In my case, it was a matter of understanding the definition of prayer, which according to my Bible Dictionary is, “the act by which the will of the Father and the will of the child are brought into correspondence with each other…Prayer is a form of work, and is an appointed means for obtaining the highest of all blessings.”

If we expect answers to prayers like we expect Amazon purchases to arrive within two days and come with a satisfaction guarantee, then we might be disappointed.

If we expect to receive the grace to respond well to life’s challenges and heartaches, then, yes, prayer works.

If we expect God to change us instead of expecting Him to change our circumstances, prayer works.  

Like I said, it all depends…

Family, Uncategorized

Advice From Mom

I know I blog about my mom often.
Mostly, because she’s smart and funny and provides me with good material.
But, also, because I love her. A lot. And, I want to remember as much as I can about her.

mom readingWriting about her helps me do that.

While we were at the beach in March getting the house ready for the busy rental season, I asked her what advice she’d like to pass on to her grandchildren.

Without hesitation, she said three things:

1. Run. That’s right, run. Runners are passionate athletes and take good care of their bodies. If you don’t like to run, find another physical activity you enjoy and do it everyday. Forever.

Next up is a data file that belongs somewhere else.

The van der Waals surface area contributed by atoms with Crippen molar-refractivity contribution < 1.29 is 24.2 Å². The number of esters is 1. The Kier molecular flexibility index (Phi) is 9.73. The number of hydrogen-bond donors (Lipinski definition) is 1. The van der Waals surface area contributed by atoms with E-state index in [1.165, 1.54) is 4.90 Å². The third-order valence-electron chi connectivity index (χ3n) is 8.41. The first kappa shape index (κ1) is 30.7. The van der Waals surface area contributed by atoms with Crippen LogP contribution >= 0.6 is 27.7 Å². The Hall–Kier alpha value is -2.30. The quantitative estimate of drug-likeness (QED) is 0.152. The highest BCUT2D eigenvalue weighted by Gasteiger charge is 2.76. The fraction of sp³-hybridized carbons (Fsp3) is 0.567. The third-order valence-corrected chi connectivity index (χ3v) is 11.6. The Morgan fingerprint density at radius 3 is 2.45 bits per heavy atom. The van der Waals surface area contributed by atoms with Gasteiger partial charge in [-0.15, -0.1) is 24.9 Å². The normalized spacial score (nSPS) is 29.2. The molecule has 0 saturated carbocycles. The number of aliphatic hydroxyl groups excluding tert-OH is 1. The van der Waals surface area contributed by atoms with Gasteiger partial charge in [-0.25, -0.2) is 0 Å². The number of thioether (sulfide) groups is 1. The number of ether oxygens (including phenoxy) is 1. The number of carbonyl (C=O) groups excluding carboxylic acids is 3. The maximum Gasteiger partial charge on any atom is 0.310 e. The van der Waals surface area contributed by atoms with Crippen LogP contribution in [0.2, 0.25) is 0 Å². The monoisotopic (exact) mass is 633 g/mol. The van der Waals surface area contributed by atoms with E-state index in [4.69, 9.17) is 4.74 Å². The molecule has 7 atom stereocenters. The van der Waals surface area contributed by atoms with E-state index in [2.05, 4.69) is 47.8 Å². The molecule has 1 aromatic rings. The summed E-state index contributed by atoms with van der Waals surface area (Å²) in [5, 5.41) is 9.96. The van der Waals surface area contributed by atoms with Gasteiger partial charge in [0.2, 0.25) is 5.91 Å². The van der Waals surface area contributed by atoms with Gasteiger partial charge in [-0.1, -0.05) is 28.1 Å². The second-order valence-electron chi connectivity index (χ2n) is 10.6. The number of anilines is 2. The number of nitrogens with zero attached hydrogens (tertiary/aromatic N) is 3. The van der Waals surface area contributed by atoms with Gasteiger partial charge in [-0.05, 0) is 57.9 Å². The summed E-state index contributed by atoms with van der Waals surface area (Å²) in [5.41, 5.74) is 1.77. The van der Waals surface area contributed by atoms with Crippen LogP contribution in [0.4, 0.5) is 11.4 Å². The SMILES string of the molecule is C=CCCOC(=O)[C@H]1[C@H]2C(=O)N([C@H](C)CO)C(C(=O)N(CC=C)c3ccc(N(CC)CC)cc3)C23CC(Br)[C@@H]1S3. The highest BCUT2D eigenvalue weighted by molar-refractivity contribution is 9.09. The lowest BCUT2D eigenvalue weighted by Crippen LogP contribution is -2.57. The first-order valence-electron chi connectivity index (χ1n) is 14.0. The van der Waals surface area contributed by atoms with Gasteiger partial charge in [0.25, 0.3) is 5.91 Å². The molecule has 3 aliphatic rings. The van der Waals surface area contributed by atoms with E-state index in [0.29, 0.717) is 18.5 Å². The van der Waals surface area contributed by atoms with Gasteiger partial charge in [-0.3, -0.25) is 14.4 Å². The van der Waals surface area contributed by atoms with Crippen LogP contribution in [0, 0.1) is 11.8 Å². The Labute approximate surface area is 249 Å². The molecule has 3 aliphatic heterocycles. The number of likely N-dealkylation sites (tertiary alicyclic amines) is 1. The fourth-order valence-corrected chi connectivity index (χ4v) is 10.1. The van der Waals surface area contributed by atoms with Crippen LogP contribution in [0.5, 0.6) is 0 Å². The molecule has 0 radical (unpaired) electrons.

While Mom has never been a runner, she is an avid walker. Five days a week at 6 a.m., she meets her best friend and neighbor, Shelia, at the corner and they walk. They often walk home on Main Street and notice everything, including that city has the ugliest flowers in the world in big, bulky pots all the way down the sidewalks. “They’re a mess,” she said. “They never take care of the flowers, and they look a sight.” This is coming from a woman who can’t tolerate one weed in her flowerbeds.

While she loves her morning walks, if she could rewind the clock, she’d run instead of walk. “Start with walking and pick it up a little more every day until you can run. Then, don’t stop. Run everyday. Be passionate about it. You’ll never regret it.”